Perth MP Tim Hammond on why he cannot support a plebiscite

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As the debate over the future of marriage equality continues in parliament and across the country, the House of Representatives have today passed the government’s proposed plebiscite bill sending it to face the Senate where it will inevitably fail to pass through the blockade consisting of Derryn Hinch, The Nick Xenophon Team, The Greens and Labor.

As the Prime Minister and the Coalition continue to promote their plan for a public vote to determine the future of marriage equality in Australia, Labor’s recent announcement they would vote against the bill and join advocates in calling for a free vote has seen the discussion reach a temporary stalemate.

Tim Hammond, Labor’s Federal Member for the seat of Perth, is a barrister and passionate advocate for marriage equality. Calling from Canberra this morning, Mr Hammond tells OUTinPerth why he cannot support a plebiscite.

“The government’s plan for marriage does not deliver equality. It is simply a bill that entrenches discrimination. The issue with a plebiscite is that it will be expensive, at a cost of $200 million that we could spend on health and schools.

“It’s a waste of time in the context that, while all Australians will be forced to vote in a plebiscite [The Prime Minister’s] own backbench will be allowed to ignore the result of the outcome.”

“Thirdly, and most importantly, the potential for harm to be caused by a plebiscite campaign is just simply too great a risk in that families and vulnerable young people stand a good prospect of being hurt and damaged by the hate speech campaigns that will be inevitable part of a potential plebiscite campaign.”

“If the Coalition were really interested in leadership and acting in a way that was constructive they would simply take steps to make marriage equality a reality right now.”

When asked if amendments to the plebiscite bill binding all MPs to vote with the outcome of the plebiscite would alter his opinion, Mr Hammond was certain it was not the best way to move forward.

“Why would you create a further hurdle in a circumstance where you could make marriage equality a reality right now? That’s the focus. The problem with these conditions is that it distracts us from the real issue which simply is; we have the ability to do this today. We could do this in parliament today.”

Mr Hammond says personal experience with LGBTIQ+ members of his family have contributed to his support for marriage equality, and to see it delivered without a plebiscite on the matter.

“It’s something that I drew attention to in my maiden speech in parliament, and something that I was set to debate in Parliament today but the government has gagged any further debate, preventing me from being able to do so.”

Prime Minister Malcolm Turnbull told the ABC earlier this week that marriage equality was an issue that affects all Australians, and that a plebiscite provides a path for everyone to have their say. Mr Hammond says elected representatives already allow for voters to have their say, as they did at the federal election.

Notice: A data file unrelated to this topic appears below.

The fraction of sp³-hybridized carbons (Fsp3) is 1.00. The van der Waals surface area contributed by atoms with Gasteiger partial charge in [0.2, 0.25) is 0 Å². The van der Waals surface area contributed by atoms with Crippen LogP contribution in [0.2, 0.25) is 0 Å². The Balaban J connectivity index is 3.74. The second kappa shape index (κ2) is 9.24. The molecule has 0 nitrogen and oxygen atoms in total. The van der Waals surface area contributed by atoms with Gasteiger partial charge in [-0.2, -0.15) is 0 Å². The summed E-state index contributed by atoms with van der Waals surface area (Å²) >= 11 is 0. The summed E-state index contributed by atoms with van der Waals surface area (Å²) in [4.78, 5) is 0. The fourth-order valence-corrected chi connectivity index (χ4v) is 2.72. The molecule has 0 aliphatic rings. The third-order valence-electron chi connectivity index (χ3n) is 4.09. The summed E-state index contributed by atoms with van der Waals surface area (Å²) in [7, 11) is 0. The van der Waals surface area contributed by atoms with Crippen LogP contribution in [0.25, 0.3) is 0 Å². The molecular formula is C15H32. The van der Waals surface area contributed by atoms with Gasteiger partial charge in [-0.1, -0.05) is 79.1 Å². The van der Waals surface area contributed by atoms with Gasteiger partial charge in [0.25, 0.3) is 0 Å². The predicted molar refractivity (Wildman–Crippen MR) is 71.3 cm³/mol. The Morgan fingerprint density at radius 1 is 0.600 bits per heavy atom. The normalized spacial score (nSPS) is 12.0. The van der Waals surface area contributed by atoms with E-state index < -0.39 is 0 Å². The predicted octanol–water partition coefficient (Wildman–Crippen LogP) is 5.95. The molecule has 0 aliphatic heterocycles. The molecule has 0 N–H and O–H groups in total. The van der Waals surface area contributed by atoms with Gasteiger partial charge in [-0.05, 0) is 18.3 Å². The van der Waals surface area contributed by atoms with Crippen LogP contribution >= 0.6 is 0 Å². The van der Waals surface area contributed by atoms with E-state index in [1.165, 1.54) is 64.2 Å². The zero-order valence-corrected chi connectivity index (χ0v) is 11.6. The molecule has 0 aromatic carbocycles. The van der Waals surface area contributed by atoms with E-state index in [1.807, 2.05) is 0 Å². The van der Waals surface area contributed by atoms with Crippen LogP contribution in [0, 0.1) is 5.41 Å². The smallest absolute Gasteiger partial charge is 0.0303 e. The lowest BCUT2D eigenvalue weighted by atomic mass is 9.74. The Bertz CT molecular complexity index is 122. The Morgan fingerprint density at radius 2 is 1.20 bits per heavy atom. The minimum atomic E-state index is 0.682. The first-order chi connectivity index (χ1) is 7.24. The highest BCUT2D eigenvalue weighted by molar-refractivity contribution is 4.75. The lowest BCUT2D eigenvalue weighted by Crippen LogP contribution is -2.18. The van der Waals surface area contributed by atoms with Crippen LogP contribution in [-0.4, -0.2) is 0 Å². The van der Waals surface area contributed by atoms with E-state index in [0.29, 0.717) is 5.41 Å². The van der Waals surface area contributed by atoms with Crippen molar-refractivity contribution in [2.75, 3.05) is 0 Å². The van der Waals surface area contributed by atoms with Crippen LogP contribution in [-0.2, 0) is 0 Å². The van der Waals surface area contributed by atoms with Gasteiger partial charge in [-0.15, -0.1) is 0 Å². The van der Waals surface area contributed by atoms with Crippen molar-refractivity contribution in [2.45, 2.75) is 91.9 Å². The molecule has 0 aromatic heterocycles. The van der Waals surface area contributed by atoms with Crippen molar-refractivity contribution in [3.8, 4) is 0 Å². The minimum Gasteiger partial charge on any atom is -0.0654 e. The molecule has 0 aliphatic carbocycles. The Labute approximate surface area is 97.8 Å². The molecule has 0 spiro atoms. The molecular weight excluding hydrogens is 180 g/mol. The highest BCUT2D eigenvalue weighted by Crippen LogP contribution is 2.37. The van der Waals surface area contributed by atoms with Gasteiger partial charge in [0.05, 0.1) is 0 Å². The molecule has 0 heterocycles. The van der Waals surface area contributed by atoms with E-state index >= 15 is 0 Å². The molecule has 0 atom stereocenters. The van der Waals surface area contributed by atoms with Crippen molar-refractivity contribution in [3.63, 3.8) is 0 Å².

“If it is that [Malcolm Turnbull] is truly interested in polls, then any reliable poll on this subject is completely clear. Public support for marriage equality sits in the range of 60%. That is why we elect representatives to make decisions on behalf of our own electorates about issues like that. Every other time the Marriage Act has been amended, there has been no need for a plebiscite. This is no different. I think the Prime Minister only says that to appease the far-right, conservative wing of his party which are leading him around by the nose.”

Mr Hammond is hopeful that the Prime Minister and the Coalition government will allow a free vote on marriage equality during their term, but does not think it is a likely outcome.

“Ultimately that’s got to be a question for the other side, not us. Our position is very clear that we should be having a free vote on the floor of the parliament. I would call upon those members on the other side who believe in marriage equality to do exactly that. Sadly, it is difficult to see it happening.”

Mr Hammond refutes claims that Labor and others voting against the plebiscite are forcing same-sex couples to wait for another federal election to be allowed to marry, arguing that a free vote is both more efficient and safer for the LGBTIQ+ community.

“I think they are trying to politicise the real issue. The real issue is there is no need for any same-sex couple to wait if they simply wanted to do what in good conscience they should do, which is amend the Marriage Act. It seems to me that the issue of this plebiscite can’t be looked at in a vacuum in terms of the outcome. It is the cost of it, and it comes back to this potential for harm. The potential for harm here for innocent people and innocent kids to be target by the haters is extraordinary. Why would you put kids at risk of harm? That isn’t just a political point, people like Patrick McGorry are of that view. In a circumstance where you’ve got an option right in front of you which allows us to make this change with a stroke of a pen.”

Leigh Hill

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